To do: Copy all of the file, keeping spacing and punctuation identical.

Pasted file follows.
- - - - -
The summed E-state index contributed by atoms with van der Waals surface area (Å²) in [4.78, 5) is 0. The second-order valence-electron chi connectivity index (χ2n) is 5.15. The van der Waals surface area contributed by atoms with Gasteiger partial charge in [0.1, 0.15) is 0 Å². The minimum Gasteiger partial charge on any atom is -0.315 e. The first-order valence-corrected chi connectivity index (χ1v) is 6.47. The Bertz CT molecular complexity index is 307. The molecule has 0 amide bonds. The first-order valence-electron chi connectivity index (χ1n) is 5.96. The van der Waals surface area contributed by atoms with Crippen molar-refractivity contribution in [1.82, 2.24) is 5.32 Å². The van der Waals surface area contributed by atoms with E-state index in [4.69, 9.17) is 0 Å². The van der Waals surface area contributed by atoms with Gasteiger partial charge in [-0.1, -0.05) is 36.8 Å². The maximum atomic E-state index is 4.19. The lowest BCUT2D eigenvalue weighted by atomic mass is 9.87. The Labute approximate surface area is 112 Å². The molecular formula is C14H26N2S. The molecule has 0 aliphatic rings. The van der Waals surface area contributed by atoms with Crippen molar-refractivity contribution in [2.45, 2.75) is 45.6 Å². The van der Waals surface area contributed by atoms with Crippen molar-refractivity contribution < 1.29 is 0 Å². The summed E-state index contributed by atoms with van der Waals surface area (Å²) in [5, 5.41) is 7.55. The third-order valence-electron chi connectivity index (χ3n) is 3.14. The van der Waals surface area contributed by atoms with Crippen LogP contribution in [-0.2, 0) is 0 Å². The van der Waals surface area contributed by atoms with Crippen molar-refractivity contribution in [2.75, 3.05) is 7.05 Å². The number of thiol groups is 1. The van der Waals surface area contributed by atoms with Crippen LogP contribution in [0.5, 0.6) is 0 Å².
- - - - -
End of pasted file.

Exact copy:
The summed E-state index contributed by atoms with van der Waals surface area (Å²) in [4.78, 5) is 0. The second-order valence-electron chi connectivity index (χ2n) is 5.15. The van der Waals surface area contributed by atoms with Gasteiger partial charge in [0.1, 0.15) is 0 Å². The minimum Gasteiger partial charge on any atom is -0.315 e. The first-order valence-corrected chi connectivity index (χ1v) is 6.47. The Bertz CT molecular complexity index is 307. The molecule has 0 amide bonds. The first-order valence-electron chi connectivity index (χ1n) is 5.96. The van der Waals surface area contributed by atoms with Crippen molar-refractivity contribution in [1.82, 2.24) is 5.32 Å². The van der Waals surface area contributed by atoms with E-state index in [4.69, 9.17) is 0 Å². The van der Waals surface area contributed by atoms with Gasteiger partial charge in [-0.1, -0.05) is 36.8 Å². The maximum atomic E-state index is 4.19. The lowest BCUT2D eigenvalue weighted by atomic mass is 9.87. The Labute approximate surface area is 112 Å². The molecular formula is C14H26N2S. The molecule has 0 aliphatic rings. The van der Waals surface area contributed by atoms with Crippen molar-refractivity contribution in [2.45, 2.75) is 45.6 Å². The van der Waals surface area contributed by atoms with Crippen molar-refractivity contribution < 1.29 is 0 Å². The summed E-state index contributed by atoms with van der Waals surface area (Å²) in [5, 5.41) is 7.55. The third-order valence-electron chi connectivity index (χ3n) is 3.14. The van der Waals surface area contributed by atoms with Crippen LogP contribution in [-0.2, 0) is 0 Å². The van der Waals surface area contributed by atoms with Crippen molar-refractivity contribution in [2.75, 3.05) is 7.05 Å². The number of thiol groups is 1. The van der Waals surface area contributed by atoms with Crippen LogP contribution in [0.5, 0.6) is 0 Å².